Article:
IU East announces Distinguished Alumni recipient

IU East announces Distinguished Alumni recipient

Raymond C. Kelley is the recipient of the Indiana University East 2010 Distinguished Alumni Award. Kelley will receive the honorary award during the IU East commencement ceremony at 6 p.m. on Friday, May 14. The ceremony is being held at the Richmond High School Tiernan Center.

The IU East Distinguished Alumni Award recognizes outstanding IU East alumni who have distinguished themselves through personal and professional accomplishments, community service, involvement with the university and involvement with the alumni association.

“I’m very, very honored to be held in the same light as some of the other people who have received this award,” Kelley said.

Kelley, formerly of Hagerstown, Ind., received a Bachelor of Science degree in Behavioral Sciences with a concentration in Political Science from IU East in 2004. He has done post-graduate work in political science at Ball State University.

Before becoming a student at IU East, Kelley was a military police officer in the U.S. Marine Corps from 1989 to 1995. He enlisted as soon as he graduated from Hagerstown High School. He then owned a farrier business in east central Indiana, Ray Kelley Horseshoeing. He returned to the U.S. Army Reserve as a psychological operations team leader where he conducted over 250 combat missions independently and in conjunction with indigenous forces and Special Forces in North Babel Province of Iraq.

In 1995, the first time Kelley enrolled in classes at IU East, he left after one semester. He said after serving in the Marine Corps for six years, transitioning to college life did not go very well.  The support of his wife, Rebecca, and a conversation with Paul Kriese, associate professor of political science, led him to return nearly seven years later.

“Upon visiting IU East, I was introduced to Dr. Paul Kriese. This conversation gave me the confidence to return to school. It was Dr. Kriese’s unique desire to teach students, not only how to understand theories and principles of political science, but how to develop individual thought from these theories and principles and use them to defend and question positions,” Kelley said. “His teachings have served me well, both in my military life and in the professional world.”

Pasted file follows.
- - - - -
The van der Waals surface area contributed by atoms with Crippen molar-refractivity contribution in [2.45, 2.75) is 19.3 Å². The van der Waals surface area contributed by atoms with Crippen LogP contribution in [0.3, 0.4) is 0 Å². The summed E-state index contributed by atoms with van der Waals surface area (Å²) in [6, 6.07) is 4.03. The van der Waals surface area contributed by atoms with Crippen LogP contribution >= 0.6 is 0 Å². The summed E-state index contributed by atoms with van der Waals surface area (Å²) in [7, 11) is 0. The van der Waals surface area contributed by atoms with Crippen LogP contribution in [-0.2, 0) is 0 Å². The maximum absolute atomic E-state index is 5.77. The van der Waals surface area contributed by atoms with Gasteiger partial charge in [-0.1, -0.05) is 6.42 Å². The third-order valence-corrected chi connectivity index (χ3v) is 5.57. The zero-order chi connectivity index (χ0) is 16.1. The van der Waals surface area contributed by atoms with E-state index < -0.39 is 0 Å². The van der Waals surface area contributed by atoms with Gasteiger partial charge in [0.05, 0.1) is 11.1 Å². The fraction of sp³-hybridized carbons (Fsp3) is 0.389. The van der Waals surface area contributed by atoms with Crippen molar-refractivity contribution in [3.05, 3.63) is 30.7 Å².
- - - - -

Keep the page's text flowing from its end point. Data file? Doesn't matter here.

Kriese and Kelley have kept in touch over the years. They visit when Kelley has the chance to visit Richmond or talk by phone.

“Ray is a thoughtful student. He is a patriot who considers all of the options before he speaks,” Kriese said. “He is a great example of a solid American.”

Today Kelley is the national legislative director for AMVETS in Lanham, Md., the fourth largest Veterans Service Organization. He directs the organization’s policies concerning the Department of Veteran Affairs, Department of Defense and education and labor issues facing military service members, veterans and their families.

Kelley also co-owns and is vice president of Supportive Education for the Returning Veteran (SERV Corp). The program offers veterans attending college help with transitioning from military life to a student life, especially for veterans returning from a combat zone.  The program, which also offers veteran-only introductory courses, is now on four college campuses with plans for expansion.

Kelley lives in the Washington D.C. area with his wife, Rebecca. He is a father of a daughter and two sons.

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